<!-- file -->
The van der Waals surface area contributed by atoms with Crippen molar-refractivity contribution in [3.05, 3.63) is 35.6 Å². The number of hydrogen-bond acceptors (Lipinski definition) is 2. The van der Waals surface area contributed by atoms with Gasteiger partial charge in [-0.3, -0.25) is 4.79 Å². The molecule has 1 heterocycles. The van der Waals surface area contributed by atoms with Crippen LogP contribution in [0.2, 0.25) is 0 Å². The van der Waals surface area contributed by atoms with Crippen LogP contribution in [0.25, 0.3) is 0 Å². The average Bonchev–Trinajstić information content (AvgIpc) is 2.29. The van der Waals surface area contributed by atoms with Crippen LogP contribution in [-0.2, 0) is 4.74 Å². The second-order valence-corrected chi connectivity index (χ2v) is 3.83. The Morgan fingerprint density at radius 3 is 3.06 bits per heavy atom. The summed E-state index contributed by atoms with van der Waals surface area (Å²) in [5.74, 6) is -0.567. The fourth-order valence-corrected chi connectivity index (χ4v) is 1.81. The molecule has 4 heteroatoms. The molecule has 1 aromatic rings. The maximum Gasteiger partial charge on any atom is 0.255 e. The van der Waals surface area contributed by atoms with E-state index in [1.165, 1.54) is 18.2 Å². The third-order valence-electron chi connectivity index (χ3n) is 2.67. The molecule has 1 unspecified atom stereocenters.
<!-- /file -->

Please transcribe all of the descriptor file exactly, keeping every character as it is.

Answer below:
The van der Waals surface area contributed by atoms with Crippen molar-refractivity contribution in [3.05, 3.63) is 35.6 Å². The number of hydrogen-bond acceptors (Lipinski definition) is 2. The van der Waals surface area contributed by atoms with Gasteiger partial charge in [-0.3, -0.25) is 4.79 Å². The molecule has 1 heterocycles. The van der Waals surface area contributed by atoms with Crippen LogP contribution in [0.2, 0.25) is 0 Å². The van der Waals surface area contributed by atoms with Crippen LogP contribution in [0.25, 0.3) is 0 Å². The average Bonchev–Trinajstić information content (AvgIpc) is 2.29. The van der Waals surface area contributed by atoms with Crippen LogP contribution in [-0.2, 0) is 4.74 Å². The second-order valence-corrected chi connectivity index (χ2v) is 3.83. The Morgan fingerprint density at radius 3 is 3.06 bits per heavy atom. The summed E-state index contributed by atoms with van der Waals surface area (Å²) in [5.74, 6) is -0.567. The fourth-order valence-corrected chi connectivity index (χ4v) is 1.81. The molecule has 4 heteroatoms. The molecule has 1 aromatic rings. The maximum Gasteiger partial charge on any atom is 0.255 e. The van der Waals surface area contributed by atoms with E-state index in [1.165, 1.54) is 18.2 Å². The third-order valence-electron chi connectivity index (χ3n) is 2.67. The molecule has 1 unspecified atom stereocenters.